More and more, The Path is taking on the feeling of a roller coaster that is ascending a very large but yet unseen drop. In Episode 4, titled “The Future,” things are steadily heating up, but we’re still well below boil.
Miranda Frank (Minka Kelly), now out of the hospital and fresh off a stay at Cal’s (Hugh Dancy) secret cabin, is being transferred after a bit of “treatment” from Cal. After being grilled ad nauseam about what happened in Peru, Miranda finally relented, telling Cal about Eddie’s vision of his brother and what he said: “There is no light.”
Cal’s got even bigger things to worry about, though. Two higher-ups from San Diego have come to “oversee” Cal’s work during the Ascension Day picnic. They’re skeptical and don’t believe that Cal’s leading the Meyerist Movement in the right direction. He doesn’t much care what they think, though, and informs them that he’s writing the last three rungs of the ladder (which is what Dr. Steven Meyer is supposed to be working on in Peru, but he’s sort of busy dying) and that they’ll identify Cal as the “chosen son,” at which point he’ll take charge in earnest.
Gaines (Rockmond Dunbar) continues to learn more about the Movement from within, reading the materials and attending meetings and the Ascension Day picnic. He looks on with suspicion, quietly filing away his findings. He’s looking for Miranda Frank, but so far he’s not especially close. At home, he and his wife contend with fear that there’s something wrong with their infant daughter.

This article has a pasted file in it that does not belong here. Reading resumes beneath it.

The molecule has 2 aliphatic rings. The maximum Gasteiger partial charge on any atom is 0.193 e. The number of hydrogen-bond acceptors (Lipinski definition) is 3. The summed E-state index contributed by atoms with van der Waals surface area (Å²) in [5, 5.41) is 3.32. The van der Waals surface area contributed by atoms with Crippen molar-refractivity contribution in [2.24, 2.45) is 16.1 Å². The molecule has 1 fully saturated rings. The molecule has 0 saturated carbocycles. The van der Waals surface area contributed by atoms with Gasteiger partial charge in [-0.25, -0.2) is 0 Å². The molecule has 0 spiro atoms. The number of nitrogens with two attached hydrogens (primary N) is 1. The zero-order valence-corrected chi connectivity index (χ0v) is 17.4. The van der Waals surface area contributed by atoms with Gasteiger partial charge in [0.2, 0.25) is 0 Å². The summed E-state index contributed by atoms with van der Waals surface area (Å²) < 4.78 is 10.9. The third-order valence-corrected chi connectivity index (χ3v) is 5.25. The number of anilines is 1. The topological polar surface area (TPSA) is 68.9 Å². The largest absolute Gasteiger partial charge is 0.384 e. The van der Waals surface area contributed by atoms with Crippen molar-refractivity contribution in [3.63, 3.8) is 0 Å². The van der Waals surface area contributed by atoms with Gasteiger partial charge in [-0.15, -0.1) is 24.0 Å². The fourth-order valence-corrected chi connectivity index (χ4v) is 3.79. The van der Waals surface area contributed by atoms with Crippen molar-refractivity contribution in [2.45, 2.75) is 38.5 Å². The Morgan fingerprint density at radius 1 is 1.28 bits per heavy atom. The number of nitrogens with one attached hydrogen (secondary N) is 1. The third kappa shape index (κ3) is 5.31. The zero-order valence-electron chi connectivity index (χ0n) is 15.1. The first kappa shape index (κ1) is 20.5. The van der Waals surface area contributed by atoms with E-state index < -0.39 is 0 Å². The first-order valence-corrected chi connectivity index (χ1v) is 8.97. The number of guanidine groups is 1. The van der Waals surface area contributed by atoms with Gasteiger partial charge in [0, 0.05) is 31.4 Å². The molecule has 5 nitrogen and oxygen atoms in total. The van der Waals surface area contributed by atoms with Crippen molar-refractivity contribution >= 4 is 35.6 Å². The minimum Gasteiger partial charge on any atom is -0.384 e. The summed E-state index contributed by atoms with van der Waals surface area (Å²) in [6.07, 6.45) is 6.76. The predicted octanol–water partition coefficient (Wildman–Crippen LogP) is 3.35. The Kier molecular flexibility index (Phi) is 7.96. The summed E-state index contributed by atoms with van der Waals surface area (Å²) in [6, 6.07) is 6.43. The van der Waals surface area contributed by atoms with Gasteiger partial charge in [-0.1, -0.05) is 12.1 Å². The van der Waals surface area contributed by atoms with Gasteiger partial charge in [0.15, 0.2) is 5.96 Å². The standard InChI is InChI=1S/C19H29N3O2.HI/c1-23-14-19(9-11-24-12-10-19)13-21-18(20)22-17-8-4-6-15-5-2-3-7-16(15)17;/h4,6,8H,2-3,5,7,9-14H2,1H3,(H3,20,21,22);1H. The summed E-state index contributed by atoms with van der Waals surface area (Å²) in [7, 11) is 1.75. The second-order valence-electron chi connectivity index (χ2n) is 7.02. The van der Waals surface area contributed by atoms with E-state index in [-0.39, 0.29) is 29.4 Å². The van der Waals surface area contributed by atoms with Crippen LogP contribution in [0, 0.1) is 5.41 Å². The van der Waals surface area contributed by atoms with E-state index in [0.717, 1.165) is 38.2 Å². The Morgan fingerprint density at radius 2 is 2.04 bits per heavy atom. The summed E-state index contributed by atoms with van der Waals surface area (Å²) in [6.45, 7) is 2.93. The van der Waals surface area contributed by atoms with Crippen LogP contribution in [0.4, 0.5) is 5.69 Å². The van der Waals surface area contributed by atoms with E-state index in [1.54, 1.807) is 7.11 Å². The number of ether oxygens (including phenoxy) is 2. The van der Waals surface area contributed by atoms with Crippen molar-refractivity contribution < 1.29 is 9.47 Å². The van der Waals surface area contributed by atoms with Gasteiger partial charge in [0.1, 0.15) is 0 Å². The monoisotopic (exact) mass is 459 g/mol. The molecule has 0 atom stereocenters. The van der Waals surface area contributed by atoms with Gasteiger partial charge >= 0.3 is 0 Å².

Things between Eddie (Aaron Paul) and Sarah (Michelle Monaghan) are improving following the Miranda Frank incident. Cal offers to be Eddie’s guide to “7R” or the seventh rung of the ladder, which sounds like something of a harrowing process involving breaking down each other’s “lies and illusion.” Eddie agrees, and he starts at the end of the episode when he goes into the woods to meet Cal, who gives him a shovel and says, “Welcome to 7R. Start digging.”
Hawk’s (Kyle Allen) scenes were some of the best in the episode as he finds himself increasingly confronted with and enjoying the typical teenage experience, which stands at odds with many of the practices of Meyerism. Over a plate of cheese fries after school, Ashley (Amy Forsyth) invites Hawk to a party and gives him her iPod when she finds out that he really only listens to music from the ‘60s and ‘70s because Meyerists believe that contemporary music invites darkness. She promises him that her music will change the way he sees the world. It must work, because after a quick listen, Hawk sneaks out of the house to go to the party, finds Ashley, and kisses her.
All told, it’s clear The Path wants us to glean some meaning and satisfaction from the complicated interpersonal politics of the Meyerist Movement and to meditate on the family dynamics unfolding around the cult drama, but those scenes don’t always resonate. Instead, they feel like they’re dragging the plot, shackling it unnecessarily to characters who aren’t being developed as efficiently as we thought they might be given the course of the pilot.
Things are simmering below the surface, but we haven’t felt any real promise of explosive conflict since Eddie bought the burner phone in the first episode. He seems to have retreated, and we’re left wondering when something’s going to trigger his doubt fully enough to force him back into action.